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Electronic Medical Records
Electronic health record (EHR) systems record health-related information on an individual so that it can be consulted by clinicians or staff for patient care. One formal definition of an EHR is “an electronic version of a patient’s medical history, that is maintained by the provider over time, and may include all the key administrative and clinical data relevant to that person’s care under a particular provider, including demographics, progress notes, problems, medications, vital signs, past medical history, immunizations, laboratory data, and radiology reports” (CMS, 2016).
The EHR has the potential to streamline the clinician’s workflow and to support evidence-based decision support, quality management, and outcomes reporting (Safran et al., 1993; Bates et al., 1998; Kaushal et al., 2003). However, implementation of EHRs can be slow, expensive, and have usability problems (Koppel, 2010; Jamoom and Hing, 2015; Jha, 2011; Kushniruk et al., 2013). In the United States the Department of Veterans Affairs (VA) has developed and deployed the Vista Electronic Health Record system (Evans et al., 2006). Formal evaluations of EHR in developing countries have shown successful implementation. For example, the Indian Health Service’s Vista system showed that the majority of clinicians viewed its implementation positively and hence used it more (Sequist et al., 2007). The Mosoriot Medical Record System evaluation in Kenya showed improved staff productivity and reduced patient wait times (Rotich et al., 2003). OPENMRS system is an open source freely available system that has been implemented in Africa (Seebregts et al., 2009), Haiti (Fraser et al., 2004), and Peru (Fraser et al., 2006).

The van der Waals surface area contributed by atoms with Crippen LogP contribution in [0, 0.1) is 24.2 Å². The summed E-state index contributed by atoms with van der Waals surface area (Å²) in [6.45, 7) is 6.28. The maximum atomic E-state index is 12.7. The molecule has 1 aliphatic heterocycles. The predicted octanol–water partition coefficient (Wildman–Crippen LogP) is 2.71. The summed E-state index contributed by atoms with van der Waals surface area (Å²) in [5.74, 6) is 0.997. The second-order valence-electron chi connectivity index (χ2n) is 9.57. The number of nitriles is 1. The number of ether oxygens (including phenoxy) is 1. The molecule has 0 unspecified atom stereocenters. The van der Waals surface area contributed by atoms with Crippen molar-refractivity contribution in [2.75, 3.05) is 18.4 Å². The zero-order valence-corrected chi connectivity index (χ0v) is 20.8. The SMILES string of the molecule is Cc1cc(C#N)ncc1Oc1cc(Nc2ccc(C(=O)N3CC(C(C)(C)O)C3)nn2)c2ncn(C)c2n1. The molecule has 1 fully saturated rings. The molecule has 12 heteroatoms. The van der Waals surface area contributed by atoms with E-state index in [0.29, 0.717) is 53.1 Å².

Laboratory information management systems are used to report results to administrators and healthcare personnel. These systems can potentially decrease the time to communicate results, reduce errors, and improve the productivity of a laboratory. These systems have also been deployed in low-resource settings, such as a system in Peru (Blaya et al., 2007), where despite some challenges, such as a limited number of trained personnel, the system was deployed across a wide region.
Pharmacy information systems can be used to order, dispense, or track medications or medication orders, including computerized order entry systems. A systematic review (Robertson et al., 2010) of the impact of computerized pharmacy order entry systems and clinical decision support systems described how usage of these systems resulted in improvements in safety concerns such as drug interactions, contraindications, dose monitoring, and adjustment. These systems can also be used to determine if medication is being prescribed according to clinical guideline recommendations. This study noted that without good communication between pharmacists and physicians, the full benefits of this type of system may not be realized. Developing countries are also deploying these systems. A case–control study of a pharmacy information system in Mexico showed an increase of 41% of patients handled and 28% in the number of tests processed (Alvarez Flores et al., 1995). Training and communication processes are critical issues in the successful implementation of these systems.